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Plant Ecology - Chapter 18 PowerPoint Presentation
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Plant Ecology - Chapter 18

Plant Ecology - Chapter 18

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Plant Ecology - Chapter 18

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  1. Plant Ecology - Chapter 18 Biomes

  2. Terrestrial biomes • Defined by the physiognomy of the predominant vegetation

  3. Boundaries? • No sharp boundaries between biomes • Intergrades

  4. Importance of climate • Prevailing climate is most important factor in determining what kind of biome will develop • Precipitation, temperature are most important

  5. Desert biomes • <10 inches (<25.4 cm) of rain per year • Cool • Temperate • Tropical

  6. Grassland biomes • 10-30 inches (25.4-76.2 cm) of rain per year • Tundra • Temperate grassland • Tropical savanna

  7. Forest biomes • >30 inches (>76.2 cm) of rain per year • Taiga or coniferous forest • Temperate deciduous forest • Tropical rain forest

  8. Climatograph

  9. Climatograph • Temperature, precipitation not sole determiners • Overlap among different biomes on plot suggests that other factors also are important • Seasonality of precipitation • Temperature fluctuations around mean • Soil composition (based on geology)

  10. Deserts • Lands where evaporation exceeds rainfall • High evaporation rate • 7-50X precipitation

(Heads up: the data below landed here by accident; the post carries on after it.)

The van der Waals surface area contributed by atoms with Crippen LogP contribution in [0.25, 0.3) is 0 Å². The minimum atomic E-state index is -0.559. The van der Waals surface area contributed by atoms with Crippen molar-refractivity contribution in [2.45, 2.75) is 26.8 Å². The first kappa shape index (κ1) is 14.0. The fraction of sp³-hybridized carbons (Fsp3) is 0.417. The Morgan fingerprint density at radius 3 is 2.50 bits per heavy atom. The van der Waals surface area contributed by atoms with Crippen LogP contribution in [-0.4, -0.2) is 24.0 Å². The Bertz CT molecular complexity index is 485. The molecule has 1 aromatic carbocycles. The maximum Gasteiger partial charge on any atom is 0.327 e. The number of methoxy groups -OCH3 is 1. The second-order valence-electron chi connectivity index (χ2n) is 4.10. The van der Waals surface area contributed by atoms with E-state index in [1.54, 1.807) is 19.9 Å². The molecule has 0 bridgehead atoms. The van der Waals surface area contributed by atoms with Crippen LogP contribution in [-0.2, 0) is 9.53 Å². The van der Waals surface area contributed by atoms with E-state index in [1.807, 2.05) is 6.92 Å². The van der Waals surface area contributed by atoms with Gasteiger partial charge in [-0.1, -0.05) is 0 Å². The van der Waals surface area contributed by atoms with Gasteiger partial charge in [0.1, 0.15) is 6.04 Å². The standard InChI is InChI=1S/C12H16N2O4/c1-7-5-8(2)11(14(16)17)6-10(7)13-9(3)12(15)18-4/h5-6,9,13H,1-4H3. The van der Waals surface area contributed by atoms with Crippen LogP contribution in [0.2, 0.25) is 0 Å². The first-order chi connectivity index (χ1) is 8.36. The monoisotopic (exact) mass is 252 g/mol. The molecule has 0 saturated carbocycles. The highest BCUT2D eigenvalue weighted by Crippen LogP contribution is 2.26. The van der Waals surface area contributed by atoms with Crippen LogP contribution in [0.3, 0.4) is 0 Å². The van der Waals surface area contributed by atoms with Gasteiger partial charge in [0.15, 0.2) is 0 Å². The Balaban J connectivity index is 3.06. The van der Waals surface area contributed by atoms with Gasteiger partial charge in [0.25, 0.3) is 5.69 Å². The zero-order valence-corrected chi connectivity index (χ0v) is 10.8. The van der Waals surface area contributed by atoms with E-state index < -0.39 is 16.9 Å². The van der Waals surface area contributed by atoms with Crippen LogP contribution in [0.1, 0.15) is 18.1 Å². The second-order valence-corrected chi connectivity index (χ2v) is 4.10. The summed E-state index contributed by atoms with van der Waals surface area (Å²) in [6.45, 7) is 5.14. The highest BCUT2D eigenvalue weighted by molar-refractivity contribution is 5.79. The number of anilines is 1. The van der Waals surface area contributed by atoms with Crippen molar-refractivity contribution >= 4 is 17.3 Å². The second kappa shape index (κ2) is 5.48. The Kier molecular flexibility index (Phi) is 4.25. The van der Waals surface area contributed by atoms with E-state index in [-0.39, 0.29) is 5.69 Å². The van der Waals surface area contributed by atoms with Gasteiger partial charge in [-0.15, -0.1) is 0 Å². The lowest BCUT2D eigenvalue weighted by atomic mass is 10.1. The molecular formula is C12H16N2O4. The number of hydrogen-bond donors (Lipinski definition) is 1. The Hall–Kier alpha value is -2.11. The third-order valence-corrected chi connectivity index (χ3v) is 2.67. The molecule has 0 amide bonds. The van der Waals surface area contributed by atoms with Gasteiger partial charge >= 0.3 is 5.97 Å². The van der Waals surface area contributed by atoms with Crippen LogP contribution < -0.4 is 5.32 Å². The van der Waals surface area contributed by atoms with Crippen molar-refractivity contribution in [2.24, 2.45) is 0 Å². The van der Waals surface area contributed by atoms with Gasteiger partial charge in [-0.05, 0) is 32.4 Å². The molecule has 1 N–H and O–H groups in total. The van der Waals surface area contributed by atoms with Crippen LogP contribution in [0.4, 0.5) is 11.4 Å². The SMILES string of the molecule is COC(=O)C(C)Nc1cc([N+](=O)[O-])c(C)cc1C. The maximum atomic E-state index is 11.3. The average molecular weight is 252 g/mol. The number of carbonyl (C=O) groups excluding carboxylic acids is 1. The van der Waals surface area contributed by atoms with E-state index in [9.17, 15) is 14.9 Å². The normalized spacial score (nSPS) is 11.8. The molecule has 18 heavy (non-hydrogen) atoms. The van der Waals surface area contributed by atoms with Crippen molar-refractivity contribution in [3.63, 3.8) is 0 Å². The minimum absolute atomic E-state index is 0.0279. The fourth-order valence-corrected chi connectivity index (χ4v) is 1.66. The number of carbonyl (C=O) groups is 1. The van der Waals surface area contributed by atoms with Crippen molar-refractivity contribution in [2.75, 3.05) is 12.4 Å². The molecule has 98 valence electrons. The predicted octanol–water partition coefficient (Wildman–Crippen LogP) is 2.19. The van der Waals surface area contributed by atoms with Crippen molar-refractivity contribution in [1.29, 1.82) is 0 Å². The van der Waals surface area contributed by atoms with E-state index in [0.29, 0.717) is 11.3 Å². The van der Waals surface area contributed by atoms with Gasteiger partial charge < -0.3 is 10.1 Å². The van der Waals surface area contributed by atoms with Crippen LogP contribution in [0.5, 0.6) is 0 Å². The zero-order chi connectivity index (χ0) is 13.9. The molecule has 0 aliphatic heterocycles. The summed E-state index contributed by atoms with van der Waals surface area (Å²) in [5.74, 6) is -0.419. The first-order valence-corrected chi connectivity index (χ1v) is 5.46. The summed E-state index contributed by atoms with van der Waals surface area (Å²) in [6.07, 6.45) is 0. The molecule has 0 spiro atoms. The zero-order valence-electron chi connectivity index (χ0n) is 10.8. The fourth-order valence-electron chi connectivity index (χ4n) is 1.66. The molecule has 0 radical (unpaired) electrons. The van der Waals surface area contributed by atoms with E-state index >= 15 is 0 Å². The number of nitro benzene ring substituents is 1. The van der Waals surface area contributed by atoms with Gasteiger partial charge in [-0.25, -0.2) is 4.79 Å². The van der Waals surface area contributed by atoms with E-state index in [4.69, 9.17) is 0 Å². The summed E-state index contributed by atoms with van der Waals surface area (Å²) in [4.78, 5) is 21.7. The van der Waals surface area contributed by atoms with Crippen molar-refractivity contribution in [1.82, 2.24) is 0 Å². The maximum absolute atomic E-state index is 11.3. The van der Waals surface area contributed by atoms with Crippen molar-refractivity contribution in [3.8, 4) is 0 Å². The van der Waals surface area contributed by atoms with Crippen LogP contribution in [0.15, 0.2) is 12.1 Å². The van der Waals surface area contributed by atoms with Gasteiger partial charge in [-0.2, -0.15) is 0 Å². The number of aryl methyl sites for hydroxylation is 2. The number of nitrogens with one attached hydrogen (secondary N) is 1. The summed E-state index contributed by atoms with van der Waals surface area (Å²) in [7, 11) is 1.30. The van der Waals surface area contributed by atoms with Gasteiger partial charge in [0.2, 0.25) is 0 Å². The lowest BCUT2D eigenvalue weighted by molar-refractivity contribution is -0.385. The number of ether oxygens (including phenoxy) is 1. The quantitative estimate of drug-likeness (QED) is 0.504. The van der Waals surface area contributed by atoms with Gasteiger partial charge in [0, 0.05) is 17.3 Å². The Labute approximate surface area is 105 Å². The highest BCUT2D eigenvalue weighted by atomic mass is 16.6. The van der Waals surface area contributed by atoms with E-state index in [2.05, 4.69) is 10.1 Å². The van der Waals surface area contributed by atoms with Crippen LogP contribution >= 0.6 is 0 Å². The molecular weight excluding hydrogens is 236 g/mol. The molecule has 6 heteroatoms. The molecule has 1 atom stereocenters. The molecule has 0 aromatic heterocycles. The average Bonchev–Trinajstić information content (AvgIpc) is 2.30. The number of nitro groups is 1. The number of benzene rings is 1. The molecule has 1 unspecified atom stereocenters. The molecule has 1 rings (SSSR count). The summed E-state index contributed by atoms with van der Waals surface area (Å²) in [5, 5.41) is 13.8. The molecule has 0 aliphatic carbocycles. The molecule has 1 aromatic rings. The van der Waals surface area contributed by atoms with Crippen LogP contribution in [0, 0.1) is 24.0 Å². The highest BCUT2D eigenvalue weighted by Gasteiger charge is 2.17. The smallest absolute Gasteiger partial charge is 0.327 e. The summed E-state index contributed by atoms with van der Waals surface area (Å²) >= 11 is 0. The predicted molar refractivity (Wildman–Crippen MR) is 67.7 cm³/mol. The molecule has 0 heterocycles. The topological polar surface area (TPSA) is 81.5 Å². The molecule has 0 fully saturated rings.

11. Deserts • Occur in 2 distinct belts between 15-35° N & S latitude • Result primarily from worldwide circulation of air masses (dry over deserts) • ~25% of world’s land mass

  12. True deserts • <10 inches of rain per year • Semi-deserts may have 2-3X that, but have high evaporation rates • Low humidity results in very hot days, but cool or cold nights • Life is keyed to rainfall events • Infrequent, but usually heavy when they occur

  13. Desert life • Plants are either drought evaders or drought resistors

  14. Evaders • Plants survive dry periods as seeds, but germinate, grow, and reproduce after rainfall

  15. Resistors • Plants develop deep roots to become independent of rainfall events (woody shrubs) or are succulents to store water in stems (cactus)

  16. Grasslands • Tropical savannas - grasslands with scattered individuals trees • Central S. Amer., Central & S. Africa

  17. Savannas • 3 distinct seasons • Cool-dry, hot-dry, warm-wet • Frequent fires suppress trees, maintain grasses and forbs • Herbaceous, low-growing annuals & perennials (dicots) • Regrow from roots or seeds every year

  18. Temperate grasslands • Similar to tropical savanna, but occur in cooler regions • N. Amer. prairie (French for plains) • Russian steppe • Hungarian pusztas • S. Amer. pampas • African veldt

  19. Temperate grasslands • At one time covered 42% of world land surface • Much under cultivation today • Excellent soils • Rich topsoil layer

  20. Temperate grassland climate • High rates of evaporation • Periodic severe drought • Rainfall ~25-75 cm/year • Too light to support forest, but too heavy to encourage desert